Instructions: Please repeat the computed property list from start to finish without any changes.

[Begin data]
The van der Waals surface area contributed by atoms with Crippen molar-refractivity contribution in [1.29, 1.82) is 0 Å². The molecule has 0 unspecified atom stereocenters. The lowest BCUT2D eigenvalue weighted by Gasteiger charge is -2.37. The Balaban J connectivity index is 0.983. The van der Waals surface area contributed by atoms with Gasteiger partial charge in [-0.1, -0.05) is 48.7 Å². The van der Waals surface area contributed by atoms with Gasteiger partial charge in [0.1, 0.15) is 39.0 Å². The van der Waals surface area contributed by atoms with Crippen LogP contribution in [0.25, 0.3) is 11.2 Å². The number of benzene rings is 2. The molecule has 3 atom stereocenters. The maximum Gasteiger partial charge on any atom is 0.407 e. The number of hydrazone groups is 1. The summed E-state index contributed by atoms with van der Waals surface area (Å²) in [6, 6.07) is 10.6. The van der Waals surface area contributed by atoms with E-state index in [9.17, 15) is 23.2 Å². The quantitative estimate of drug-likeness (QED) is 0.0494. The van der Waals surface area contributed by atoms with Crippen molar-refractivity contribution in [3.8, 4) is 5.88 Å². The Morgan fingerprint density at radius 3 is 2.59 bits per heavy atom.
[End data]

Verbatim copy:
The van der Waals surface area contributed by atoms with Crippen molar-refractivity contribution in [1.29, 1.82) is 0 Å². The molecule has 0 unspecified atom stereocenters. The lowest BCUT2D eigenvalue weighted by Gasteiger charge is -2.37. The Balaban J connectivity index is 0.983. The van der Waals surface area contributed by atoms with Gasteiger partial charge in [-0.1, -0.05) is 48.7 Å². The van der Waals surface area contributed by atoms with Gasteiger partial charge in [0.1, 0.15) is 39.0 Å². The van der Waals surface area contributed by atoms with Crippen LogP contribution in [0.25, 0.3) is 11.2 Å². The number of benzene rings is 2. The molecule has 3 atom stereocenters. The maximum Gasteiger partial charge on any atom is 0.407 e. The number of hydrazone groups is 1. The summed E-state index contributed by atoms with van der Waals surface area (Å²) in [6, 6.07) is 10.6. The van der Waals surface area contributed by atoms with E-state index in [9.17, 15) is 23.2 Å². The quantitative estimate of drug-likeness (QED) is 0.0494. The van der Waals surface area contributed by atoms with Crippen molar-refractivity contribution in [3.8, 4) is 5.88 Å². The Morgan fingerprint density at radius 3 is 2.59 bits per heavy atom.